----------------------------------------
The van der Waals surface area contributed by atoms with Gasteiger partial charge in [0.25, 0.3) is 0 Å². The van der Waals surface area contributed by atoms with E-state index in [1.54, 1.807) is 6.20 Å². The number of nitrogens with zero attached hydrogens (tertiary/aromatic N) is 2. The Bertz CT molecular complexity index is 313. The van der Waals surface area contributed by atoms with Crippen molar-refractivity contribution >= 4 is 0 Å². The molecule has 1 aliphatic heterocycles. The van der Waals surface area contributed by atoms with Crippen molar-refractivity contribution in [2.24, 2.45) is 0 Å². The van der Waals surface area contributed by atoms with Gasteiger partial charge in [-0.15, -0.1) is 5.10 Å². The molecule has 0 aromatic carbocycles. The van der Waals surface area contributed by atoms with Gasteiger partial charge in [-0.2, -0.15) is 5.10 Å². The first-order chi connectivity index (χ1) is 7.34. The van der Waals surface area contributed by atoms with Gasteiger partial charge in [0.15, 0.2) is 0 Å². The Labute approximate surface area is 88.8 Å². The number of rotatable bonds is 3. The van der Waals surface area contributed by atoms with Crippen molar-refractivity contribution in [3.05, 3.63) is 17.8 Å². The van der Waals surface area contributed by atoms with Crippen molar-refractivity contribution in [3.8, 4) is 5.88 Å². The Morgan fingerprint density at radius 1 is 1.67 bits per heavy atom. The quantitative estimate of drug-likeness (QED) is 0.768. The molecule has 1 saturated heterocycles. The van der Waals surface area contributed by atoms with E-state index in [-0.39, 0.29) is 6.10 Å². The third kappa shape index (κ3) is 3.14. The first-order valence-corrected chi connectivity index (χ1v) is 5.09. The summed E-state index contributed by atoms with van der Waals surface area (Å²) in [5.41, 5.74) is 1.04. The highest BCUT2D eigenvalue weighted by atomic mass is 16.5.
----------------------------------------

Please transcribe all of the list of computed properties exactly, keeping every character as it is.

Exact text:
The van der Waals surface area contributed by atoms with Gasteiger partial charge in [0.25, 0.3) is 0 Å². The van der Waals surface area contributed by atoms with E-state index in [1.54, 1.807) is 6.20 Å². The number of nitrogens with zero attached hydrogens (tertiary/aromatic N) is 2. The Bertz CT molecular complexity index is 313. The van der Waals surface area contributed by atoms with Crippen molar-refractivity contribution >= 4 is 0 Å². The molecule has 1 aliphatic heterocycles. The van der Waals surface area contributed by atoms with Crippen molar-refractivity contribution in [2.24, 2.45) is 0 Å². The van der Waals surface area contributed by atoms with Gasteiger partial charge in [-0.15, -0.1) is 5.10 Å². The molecule has 0 aromatic carbocycles. The van der Waals surface area contributed by atoms with Gasteiger partial charge in [-0.2, -0.15) is 5.10 Å². The first-order chi connectivity index (χ1) is 7.34. The van der Waals surface area contributed by atoms with Gasteiger partial charge in [0.15, 0.2) is 0 Å². The Labute approximate surface area is 88.8 Å². The number of rotatable bonds is 3. The van der Waals surface area contributed by atoms with Crippen molar-refractivity contribution in [3.05, 3.63) is 17.8 Å². The van der Waals surface area contributed by atoms with Crippen molar-refractivity contribution in [3.8, 4) is 5.88 Å². The Morgan fingerprint density at radius 1 is 1.67 bits per heavy atom. The quantitative estimate of drug-likeness (QED) is 0.768. The molecule has 1 saturated heterocycles. The van der Waals surface area contributed by atoms with E-state index in [-0.39, 0.29) is 6.10 Å². The third kappa shape index (κ3) is 3.14. The first-order valence-corrected chi connectivity index (χ1v) is 5.09. The summed E-state index contributed by atoms with van der Waals surface area (Å²) in [5.41, 5.74) is 1.04. The highest BCUT2D eigenvalue weighted by atomic mass is 16.5.